Severe weight loss in HIV is associated with decreased length of survival. It is unclear whether mild weight loss is associated with an increased risk of death or opportunistic complications of HIV. Participants in four interventional studies (n = 2382) conducted by a community-based clinical trials network were evaluated for percentage change in weight during their first 4 months in the study. Proportional hazards models were performed for the occurrence of opportunistic complications and death subsequent to the 4-month visit. The relative risk of death and opportunistic complications for those with 5% to 10% weight loss over 4 months was 2.22 (p <.001) and 1.89 (p < .001), respectively, and 1.26 (p < .01) and 1.19 (p < .01) among those who lost 0% to 5% of their body weight, respectively, when compared with those with no weight loss. Among those who lost 5% to 10% of their body weight, the relative risk of individual opportunistic complications increased significantly, including Pneumocystis carinii pneumonia (PCP) (1.61; p < .01), cytomegalovirus (CMV) (2.33; p < .001), and Mycobacterium avium complex (MAC) (1.81; p < .01). As little as 5%t weight loss over a 4-month period is associated with increased risk of death and opportunistic complications in HIV. A weight loss of 5% to 10% is also associated with an increased risk of individual opportunistic complications.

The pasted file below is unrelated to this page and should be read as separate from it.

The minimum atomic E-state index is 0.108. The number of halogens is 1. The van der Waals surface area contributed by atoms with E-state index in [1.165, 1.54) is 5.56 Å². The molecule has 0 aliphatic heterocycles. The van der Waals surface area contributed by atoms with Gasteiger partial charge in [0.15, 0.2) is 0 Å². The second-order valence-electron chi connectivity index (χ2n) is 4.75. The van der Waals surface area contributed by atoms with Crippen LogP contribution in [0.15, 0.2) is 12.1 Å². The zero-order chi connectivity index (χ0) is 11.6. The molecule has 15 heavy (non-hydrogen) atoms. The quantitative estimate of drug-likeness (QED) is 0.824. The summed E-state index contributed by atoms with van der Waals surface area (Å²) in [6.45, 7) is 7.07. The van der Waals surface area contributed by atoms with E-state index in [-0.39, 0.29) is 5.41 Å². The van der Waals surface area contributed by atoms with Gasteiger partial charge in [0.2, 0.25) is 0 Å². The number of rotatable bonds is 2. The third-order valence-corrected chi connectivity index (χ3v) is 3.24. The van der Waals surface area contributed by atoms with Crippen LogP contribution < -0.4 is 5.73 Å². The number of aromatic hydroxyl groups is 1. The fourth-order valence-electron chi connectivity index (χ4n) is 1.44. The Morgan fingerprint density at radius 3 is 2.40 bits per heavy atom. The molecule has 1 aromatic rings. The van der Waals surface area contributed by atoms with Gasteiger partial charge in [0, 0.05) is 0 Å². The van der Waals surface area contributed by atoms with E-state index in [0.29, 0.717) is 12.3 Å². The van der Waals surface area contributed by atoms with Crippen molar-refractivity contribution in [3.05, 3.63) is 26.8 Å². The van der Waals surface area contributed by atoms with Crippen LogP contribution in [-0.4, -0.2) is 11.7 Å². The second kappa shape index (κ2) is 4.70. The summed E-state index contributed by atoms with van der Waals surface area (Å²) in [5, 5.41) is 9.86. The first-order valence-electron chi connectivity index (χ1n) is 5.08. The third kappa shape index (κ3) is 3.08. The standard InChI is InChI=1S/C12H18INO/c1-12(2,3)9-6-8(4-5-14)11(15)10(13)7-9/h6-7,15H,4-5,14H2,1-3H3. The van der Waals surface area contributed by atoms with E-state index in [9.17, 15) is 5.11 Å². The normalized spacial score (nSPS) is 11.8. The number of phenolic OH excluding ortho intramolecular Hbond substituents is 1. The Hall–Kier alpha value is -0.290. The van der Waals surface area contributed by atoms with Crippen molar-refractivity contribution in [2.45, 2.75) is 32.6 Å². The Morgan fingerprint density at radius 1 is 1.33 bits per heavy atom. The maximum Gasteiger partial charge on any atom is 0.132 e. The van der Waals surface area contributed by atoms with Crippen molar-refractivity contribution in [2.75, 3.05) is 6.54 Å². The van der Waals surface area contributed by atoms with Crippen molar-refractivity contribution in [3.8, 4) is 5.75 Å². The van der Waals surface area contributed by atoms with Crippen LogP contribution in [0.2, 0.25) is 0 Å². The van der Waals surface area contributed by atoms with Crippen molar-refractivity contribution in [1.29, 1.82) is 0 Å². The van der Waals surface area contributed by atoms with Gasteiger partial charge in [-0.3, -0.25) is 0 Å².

Address correspondence and reprint requests to David A. Wheeler, 3289 Woodburn Road, Suite 200, Annandale, Virginia 22003 U. S. A.
David A. Wheeler is currently affiliated with Infectious Diseases Physicians, Inc., Annandale, Virginia, U.S.A.
Manuscript received August 4, 1997; accepted December 23, 1997.
© Lippincott-Raven Publishers.